In this study, we wish to trace mobility patterns during the 3rd and 2nd millennia BC in the region covered by present-day Denmark, in order to ascertain if there were significant changes linked to the introduction of the metal economy after 2000 BC. The 3rd millennium BC stands out as a period of migrations in western Eurasia, as pastoral steppe populations settled in temperate Europe after 2800 BC e.g. [1, 2]. This was also a period of cultural and genetic admixture e.g. [3]. From 1600 BC onwards, southern Scandinavia became more closely linked to the existing European metal trade networks [4], and from 1500 BC onwards, a period of unparalleled creativity resulted in the formation of a Nordic Bronze Age style, based on stylistic influences from Mycenean and central European workshops [5]. This signaled the beginning of a period of unprecedented burial wealth between 1500–1100 BC when c. 50.000 barrows were constructed in present-day Denmark alone [6]. More than 2000 swords are known from excavated burials, and as they constitute around 10% of the total number of burials, this suggests that a much larger number of swords could have been deposited [7]. There are more Bronze Age swords in present-day Denmark than anywhere else in Europe [8]. During this period, Denmark became Europe’s richest region with respect to number and density of metal depositions [9, 10]. However, this regional development was entirely dependent on the functioning of the long-distance metal trade as revealed by studies on the potential origin of copper [11, 12]. There are no native base metal ores in present-day Denmark. Additionally, recent investigations suggest that wool, too, was traded during the Nordic Bronze Age [13], and that a number of glass beads found as grave goods came from as far away as Mesopotamia and Egypt [14].

However, in order to understand the demographics and socio-economic dynamics of this formative period, it is essential to consider questions such as: What proportion of the population moved? Was mobility common for everyone or limited to a certain subset of people? Finally, are there significant shifts in mobility patterns over time?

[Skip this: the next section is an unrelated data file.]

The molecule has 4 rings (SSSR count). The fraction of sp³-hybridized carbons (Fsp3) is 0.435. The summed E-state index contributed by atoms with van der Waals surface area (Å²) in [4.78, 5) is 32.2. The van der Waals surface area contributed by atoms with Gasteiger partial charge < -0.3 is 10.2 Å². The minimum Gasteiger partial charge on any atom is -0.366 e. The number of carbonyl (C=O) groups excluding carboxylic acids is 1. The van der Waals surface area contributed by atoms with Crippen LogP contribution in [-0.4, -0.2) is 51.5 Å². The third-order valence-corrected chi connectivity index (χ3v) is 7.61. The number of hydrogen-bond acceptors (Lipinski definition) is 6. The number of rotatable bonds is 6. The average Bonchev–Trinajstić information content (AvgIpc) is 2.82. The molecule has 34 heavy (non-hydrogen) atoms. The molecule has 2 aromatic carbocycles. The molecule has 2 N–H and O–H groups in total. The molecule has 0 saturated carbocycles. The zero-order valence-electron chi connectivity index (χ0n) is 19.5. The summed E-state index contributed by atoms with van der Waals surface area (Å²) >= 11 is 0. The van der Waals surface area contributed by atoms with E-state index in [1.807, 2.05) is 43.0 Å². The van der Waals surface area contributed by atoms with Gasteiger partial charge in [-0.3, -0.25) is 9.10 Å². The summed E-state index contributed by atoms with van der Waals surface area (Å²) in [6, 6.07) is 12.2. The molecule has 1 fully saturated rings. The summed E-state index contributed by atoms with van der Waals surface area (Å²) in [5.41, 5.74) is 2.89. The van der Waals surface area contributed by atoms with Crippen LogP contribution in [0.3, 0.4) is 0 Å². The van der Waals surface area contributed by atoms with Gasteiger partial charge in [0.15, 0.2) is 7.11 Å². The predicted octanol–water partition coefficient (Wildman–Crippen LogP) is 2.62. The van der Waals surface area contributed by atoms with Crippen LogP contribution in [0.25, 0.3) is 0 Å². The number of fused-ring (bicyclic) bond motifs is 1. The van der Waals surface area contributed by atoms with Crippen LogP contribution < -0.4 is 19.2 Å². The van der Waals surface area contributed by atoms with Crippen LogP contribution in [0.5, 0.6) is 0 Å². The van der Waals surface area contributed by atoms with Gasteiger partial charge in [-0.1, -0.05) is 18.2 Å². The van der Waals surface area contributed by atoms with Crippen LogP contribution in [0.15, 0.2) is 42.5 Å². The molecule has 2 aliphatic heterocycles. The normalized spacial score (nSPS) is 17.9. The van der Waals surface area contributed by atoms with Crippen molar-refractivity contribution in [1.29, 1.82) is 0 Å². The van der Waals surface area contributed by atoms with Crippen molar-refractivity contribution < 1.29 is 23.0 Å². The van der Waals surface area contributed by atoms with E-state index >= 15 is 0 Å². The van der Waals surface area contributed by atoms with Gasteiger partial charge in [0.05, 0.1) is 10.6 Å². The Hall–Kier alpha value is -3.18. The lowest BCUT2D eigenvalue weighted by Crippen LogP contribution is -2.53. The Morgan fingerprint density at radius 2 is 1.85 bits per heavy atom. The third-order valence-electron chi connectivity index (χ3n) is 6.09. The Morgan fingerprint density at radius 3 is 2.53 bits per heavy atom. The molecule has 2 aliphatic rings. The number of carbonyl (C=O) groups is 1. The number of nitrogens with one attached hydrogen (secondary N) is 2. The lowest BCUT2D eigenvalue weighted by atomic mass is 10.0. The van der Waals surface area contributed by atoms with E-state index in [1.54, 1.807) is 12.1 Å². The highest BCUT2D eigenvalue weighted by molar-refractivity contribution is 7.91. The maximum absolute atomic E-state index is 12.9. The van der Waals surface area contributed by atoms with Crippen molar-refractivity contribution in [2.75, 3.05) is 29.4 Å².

Our study aims to shed light on these fundamental questions, and we present results of the largest strontium isotope investigation to date of human remains from present-day Denmark, including data from 88 individuals combined with radiocarbon analyses of 78 of these individuals. Samples were obtained from 37 different localities, and comprise diverse burial types that include adult males and females of various ages as well as children. Additionally, we conducted physical anthropological examinations of these individuals in order to determine their sex, age and potential injuries, wounds or illnesses, as well as to try to detect similarities due to kinship.

Materials and methods

The burials

The burials studied herein cover a wide range of grave types: gallery graves, other megalithic tombs, burial mounds (including oak coffins), and bog finds as well as flat graves. Geographically, they cover a large part of present-day Denmark (Fig 1). However, there are two areas with a higher concentration of sampled individuals, due to the more favorable soil conditions for bone preservation here. These are the island of Zealand and the area around the Limfjorden in northern Jutland, including the key area of Thy, an area known for its high density of burial mounds and numerous metal artefact finds [15]. The burials and their contexts are described in the supplementary information, including information of name, sample number, geographical location and archaeological excavation (S1 File).

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Fig 1. Map of present-day Denmark illustrating locations of the burial sites.

The dashed black line marks the maximum advance stage of the last glaciation (Weichselian). Drafted with public domain data from Natural Earth (https://www.naturalearthdata.com).

https://doi.org/10.1371/journal.pone.0219850.g001

Strontium isotope analyses

Strontium isotope analyses conducted on archaeological human remains (e.g. on tooth enamel and/or cremated bone) can provide information on provenance and potential mobility at the individual level [1618]. The strontium uptake in humans appears to be dominated by the intake of plants and water, while animal meat sources seem to play a comparatively negligible role [17, 19].

The sampling strategy at each site was based on an assessment of the archaeological context and the state of preservation of the human remains in combination. For the present study we sampled teeth of 88 individuals. We aimed at sampling first molars which mineralize early in childhood (from in utero to c. 3 years of age), but in cases where this was not possible, other available teeth were sampled. Some teeth could only be specified according to tooth category, e.g. whether they are molars or premolars (except for three samples whose preservation was too poor). Although the aim was to avoid third molars as these mineralize latest [20], in two cases third molars were sampled due to lack of other samples (S1 Table).